This was just my spontaneous thought of the day; I believed this phrase was fitting for the month, and the idea simply did “spring” on me! 🙂
As spring began its gradual transition to the swelter of summer, I decided to take a hike by myself on a mildly warm afternoon last Saturday. “Maybe it’ll clear my mind,” I thought.
And clear my mind it did. As I trudged on the Fremont Older trails, the sun gradually setting, the heat gradually settling, sweat gradually condensing and trickling down my face, I was shocked by the simple lack of anything typically revolving in my life. In fact, I had even sacrificed my precious phone for a more authentic experience, but I had never expected this true empty space, fortified from the bustle of outside life and faced only with the heat, the trail and my footsteps. No longer was I stressed with the thought that I had homework I had procrastinated on, tests I should study for, tasks I had forgotten. I simply allowed myself to relax, think and drift, grounded by only the steady pounding on the dusty trail.
And nature was my companion, my eyes filled with the occasional intriguing tree or greenery on the side of the dusty trail, scattered with some extremely fancy houses I often stopped to admire. In fact, I easily lost track of time, only roughly estimating time by the location of the sun in the sky and my measure of exhaustion as I continued to walk on. Yet I was strangely exhilarated, liberated, at peace through my walk, simply absorbing sights, sounds, and my thoughts – or often, lack of thoughts. I realized, this is what it’s like to put down your phone, listen to your breath and your steps, and just relax – providing a brief break from reality.
Although this hike was fun, I think I’ll drag my mom along next time; conversation and company would be a delightful bonus to my next adventure!
To experience my hike at Fremont Older (http://strollerhikes.com/location/fremont-older/), try the 3.8 mile Seven Springs Route (http://strollerhikes.com/hike/seven-springs-loop/) or the 2.4 mile Hunter’s Point Route (http://strollerhikes.com/hike/prospect-road-to-hunters-point/).
Although the current temperature in California hints at spring weather, I was still surprised to see tinges of green on some of the trees, especially as over a month of winter is still to be expected.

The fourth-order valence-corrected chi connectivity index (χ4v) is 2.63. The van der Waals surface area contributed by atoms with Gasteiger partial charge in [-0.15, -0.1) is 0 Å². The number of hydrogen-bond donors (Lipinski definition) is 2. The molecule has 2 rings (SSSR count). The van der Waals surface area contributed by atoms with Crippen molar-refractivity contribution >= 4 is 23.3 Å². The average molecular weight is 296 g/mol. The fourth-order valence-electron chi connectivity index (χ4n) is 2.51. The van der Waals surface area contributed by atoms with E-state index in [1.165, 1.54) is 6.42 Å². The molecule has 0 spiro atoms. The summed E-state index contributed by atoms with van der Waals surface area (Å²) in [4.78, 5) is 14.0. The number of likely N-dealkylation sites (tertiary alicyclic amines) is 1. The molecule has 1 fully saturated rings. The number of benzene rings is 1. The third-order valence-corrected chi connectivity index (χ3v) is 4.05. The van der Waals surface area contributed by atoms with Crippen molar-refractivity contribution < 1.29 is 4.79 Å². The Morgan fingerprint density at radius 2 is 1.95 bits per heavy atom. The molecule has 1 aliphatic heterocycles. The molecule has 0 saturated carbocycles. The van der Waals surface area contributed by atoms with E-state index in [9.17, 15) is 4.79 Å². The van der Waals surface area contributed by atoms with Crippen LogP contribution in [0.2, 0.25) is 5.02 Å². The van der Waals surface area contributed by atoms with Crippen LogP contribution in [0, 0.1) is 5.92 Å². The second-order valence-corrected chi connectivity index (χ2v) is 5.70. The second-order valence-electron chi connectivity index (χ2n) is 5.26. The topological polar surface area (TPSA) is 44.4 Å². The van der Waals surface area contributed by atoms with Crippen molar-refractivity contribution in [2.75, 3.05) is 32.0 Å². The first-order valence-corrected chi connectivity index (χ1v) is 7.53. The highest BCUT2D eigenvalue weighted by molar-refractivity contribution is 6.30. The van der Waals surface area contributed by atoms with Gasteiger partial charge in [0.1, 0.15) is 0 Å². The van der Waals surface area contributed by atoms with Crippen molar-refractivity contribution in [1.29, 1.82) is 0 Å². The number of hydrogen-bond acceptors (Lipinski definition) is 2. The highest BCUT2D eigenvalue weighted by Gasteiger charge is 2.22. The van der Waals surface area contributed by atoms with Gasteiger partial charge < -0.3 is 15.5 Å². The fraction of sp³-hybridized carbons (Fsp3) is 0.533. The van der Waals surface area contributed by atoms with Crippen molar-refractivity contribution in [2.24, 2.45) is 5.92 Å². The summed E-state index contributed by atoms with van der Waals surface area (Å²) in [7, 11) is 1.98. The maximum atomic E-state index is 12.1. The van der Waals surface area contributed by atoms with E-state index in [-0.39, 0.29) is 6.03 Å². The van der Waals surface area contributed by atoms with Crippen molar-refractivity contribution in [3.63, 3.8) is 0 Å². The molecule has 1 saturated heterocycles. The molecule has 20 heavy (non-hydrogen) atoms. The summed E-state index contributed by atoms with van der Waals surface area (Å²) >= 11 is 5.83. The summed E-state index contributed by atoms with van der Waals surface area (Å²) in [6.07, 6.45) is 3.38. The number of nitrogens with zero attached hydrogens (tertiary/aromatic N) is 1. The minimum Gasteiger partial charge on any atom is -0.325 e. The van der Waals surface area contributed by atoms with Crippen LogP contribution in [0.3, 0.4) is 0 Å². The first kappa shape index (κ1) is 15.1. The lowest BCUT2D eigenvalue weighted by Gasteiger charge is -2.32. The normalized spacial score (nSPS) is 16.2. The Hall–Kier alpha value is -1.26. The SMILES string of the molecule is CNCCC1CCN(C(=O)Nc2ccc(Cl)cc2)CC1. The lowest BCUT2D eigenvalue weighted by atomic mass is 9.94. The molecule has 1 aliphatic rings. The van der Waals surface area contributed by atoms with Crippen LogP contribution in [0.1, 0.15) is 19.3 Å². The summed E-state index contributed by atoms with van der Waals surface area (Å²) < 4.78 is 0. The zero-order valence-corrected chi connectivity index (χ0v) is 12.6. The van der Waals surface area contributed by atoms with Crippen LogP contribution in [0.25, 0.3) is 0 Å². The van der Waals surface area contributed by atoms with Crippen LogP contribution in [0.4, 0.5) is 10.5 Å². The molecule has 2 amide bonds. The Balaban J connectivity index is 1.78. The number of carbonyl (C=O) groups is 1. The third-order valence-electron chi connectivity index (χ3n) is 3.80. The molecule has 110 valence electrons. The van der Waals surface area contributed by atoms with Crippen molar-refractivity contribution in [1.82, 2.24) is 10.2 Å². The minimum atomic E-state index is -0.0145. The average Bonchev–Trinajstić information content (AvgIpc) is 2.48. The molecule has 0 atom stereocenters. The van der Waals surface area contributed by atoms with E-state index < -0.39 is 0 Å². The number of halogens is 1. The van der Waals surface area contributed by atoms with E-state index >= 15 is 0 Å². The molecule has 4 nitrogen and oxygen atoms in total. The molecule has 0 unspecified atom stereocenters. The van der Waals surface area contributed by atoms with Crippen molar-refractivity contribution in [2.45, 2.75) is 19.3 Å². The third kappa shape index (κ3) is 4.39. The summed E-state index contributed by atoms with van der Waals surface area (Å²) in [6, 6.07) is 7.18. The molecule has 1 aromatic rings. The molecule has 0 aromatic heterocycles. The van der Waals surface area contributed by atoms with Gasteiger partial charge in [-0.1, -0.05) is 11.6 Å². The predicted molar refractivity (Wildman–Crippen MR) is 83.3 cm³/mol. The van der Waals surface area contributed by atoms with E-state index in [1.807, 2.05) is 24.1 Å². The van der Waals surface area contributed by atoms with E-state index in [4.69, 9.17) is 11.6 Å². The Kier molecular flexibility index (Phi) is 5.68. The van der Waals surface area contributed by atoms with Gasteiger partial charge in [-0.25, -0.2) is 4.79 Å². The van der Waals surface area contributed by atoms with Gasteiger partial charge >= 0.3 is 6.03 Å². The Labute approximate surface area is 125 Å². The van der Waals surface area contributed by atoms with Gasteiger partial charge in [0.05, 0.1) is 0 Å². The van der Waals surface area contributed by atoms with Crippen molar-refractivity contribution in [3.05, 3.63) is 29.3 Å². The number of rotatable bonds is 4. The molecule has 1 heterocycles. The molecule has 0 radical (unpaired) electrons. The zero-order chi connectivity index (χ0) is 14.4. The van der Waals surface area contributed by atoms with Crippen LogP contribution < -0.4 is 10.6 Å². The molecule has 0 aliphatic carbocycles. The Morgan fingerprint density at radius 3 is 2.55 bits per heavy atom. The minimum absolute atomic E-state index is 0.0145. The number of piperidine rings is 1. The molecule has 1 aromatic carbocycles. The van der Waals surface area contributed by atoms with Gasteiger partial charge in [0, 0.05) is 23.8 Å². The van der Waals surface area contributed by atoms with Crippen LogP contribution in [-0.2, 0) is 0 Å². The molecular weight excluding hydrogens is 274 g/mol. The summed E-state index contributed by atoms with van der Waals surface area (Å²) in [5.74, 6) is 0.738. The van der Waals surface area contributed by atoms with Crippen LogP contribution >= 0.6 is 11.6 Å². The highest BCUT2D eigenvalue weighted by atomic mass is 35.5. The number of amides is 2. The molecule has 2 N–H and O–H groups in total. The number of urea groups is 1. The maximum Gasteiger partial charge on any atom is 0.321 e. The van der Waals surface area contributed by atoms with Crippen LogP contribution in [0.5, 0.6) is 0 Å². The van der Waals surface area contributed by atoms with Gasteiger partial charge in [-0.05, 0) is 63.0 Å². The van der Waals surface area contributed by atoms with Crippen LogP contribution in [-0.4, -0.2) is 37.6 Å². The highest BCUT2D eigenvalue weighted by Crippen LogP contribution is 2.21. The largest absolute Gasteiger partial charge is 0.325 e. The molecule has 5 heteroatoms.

This led me to recall a recent biology lecture at school onto why and how plants produce oxygen through photosynthesis and why they are green, and it was fascinating for me to connect school knowledge to something I witnessed on the streets and hiking trails!
Here is a brief summary: Plants appear green because they can absorb and use all light except for green, which they reflect. These light particles, called photons, strike leaf pigments called chlorophyll. The photons breaks down water, releasing the oxygen that we need to survive, and energize electrons, which latch onto electron carriers and go through a series of chemical reactions. This creates an electrical gradient, ultimately leading to formation of high-energy molecules such as ATP. This leads to the Calvin Cycle, where enzymes along with electron carriers transform ATP into the much more stable form of energy: glucose. The plant can use the glucose for all the things we do – to grow, to metabolize – or we can tap that tree for sap such as maple syrup. This is a highly efficient process that makes use of our most plentiful energy resource — light.
This cool connection to my biology lecture allowed me to realize how amazing plants truly are – and how under appreciated they are. The next time I hike, I’ll be sure to admire these trees in all their beauty – and for all they do for us!